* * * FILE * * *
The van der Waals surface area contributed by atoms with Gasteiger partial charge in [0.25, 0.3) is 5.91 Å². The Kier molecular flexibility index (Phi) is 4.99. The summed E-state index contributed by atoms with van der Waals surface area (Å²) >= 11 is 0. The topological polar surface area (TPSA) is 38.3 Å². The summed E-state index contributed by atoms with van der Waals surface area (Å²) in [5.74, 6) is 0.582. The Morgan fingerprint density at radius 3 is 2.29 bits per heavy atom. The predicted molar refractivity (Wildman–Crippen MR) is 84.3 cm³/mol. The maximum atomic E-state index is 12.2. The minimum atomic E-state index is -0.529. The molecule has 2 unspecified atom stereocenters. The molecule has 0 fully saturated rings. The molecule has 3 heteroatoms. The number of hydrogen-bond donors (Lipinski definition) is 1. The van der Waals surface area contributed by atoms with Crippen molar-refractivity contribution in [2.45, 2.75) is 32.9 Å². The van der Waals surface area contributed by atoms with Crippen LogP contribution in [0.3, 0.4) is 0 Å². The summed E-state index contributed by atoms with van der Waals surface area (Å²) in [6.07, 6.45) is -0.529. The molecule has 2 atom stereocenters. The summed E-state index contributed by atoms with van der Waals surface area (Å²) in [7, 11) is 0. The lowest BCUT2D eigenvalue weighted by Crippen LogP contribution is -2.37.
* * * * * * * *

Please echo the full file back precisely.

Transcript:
The van der Waals surface area contributed by atoms with Gasteiger partial charge in [0.25, 0.3) is 5.91 Å². The Kier molecular flexibility index (Phi) is 4.99. The summed E-state index contributed by atoms with van der Waals surface area (Å²) >= 11 is 0. The topological polar surface area (TPSA) is 38.3 Å². The summed E-state index contributed by atoms with van der Waals surface area (Å²) in [5.74, 6) is 0.582. The Morgan fingerprint density at radius 3 is 2.29 bits per heavy atom. The predicted molar refractivity (Wildman–Crippen MR) is 84.3 cm³/mol. The maximum atomic E-state index is 12.2. The minimum atomic E-state index is -0.529. The molecule has 2 unspecified atom stereocenters. The molecule has 0 fully saturated rings. The molecule has 3 heteroatoms. The number of hydrogen-bond donors (Lipinski definition) is 1. The van der Waals surface area contributed by atoms with Crippen molar-refractivity contribution in [2.45, 2.75) is 32.9 Å². The van der Waals surface area contributed by atoms with Crippen LogP contribution in [0.3, 0.4) is 0 Å². The summed E-state index contributed by atoms with van der Waals surface area (Å²) in [6.07, 6.45) is -0.529. The molecule has 2 atom stereocenters. The summed E-state index contributed by atoms with van der Waals surface area (Å²) in [7, 11) is 0. The lowest BCUT2D eigenvalue weighted by Crippen LogP contribution is -2.37.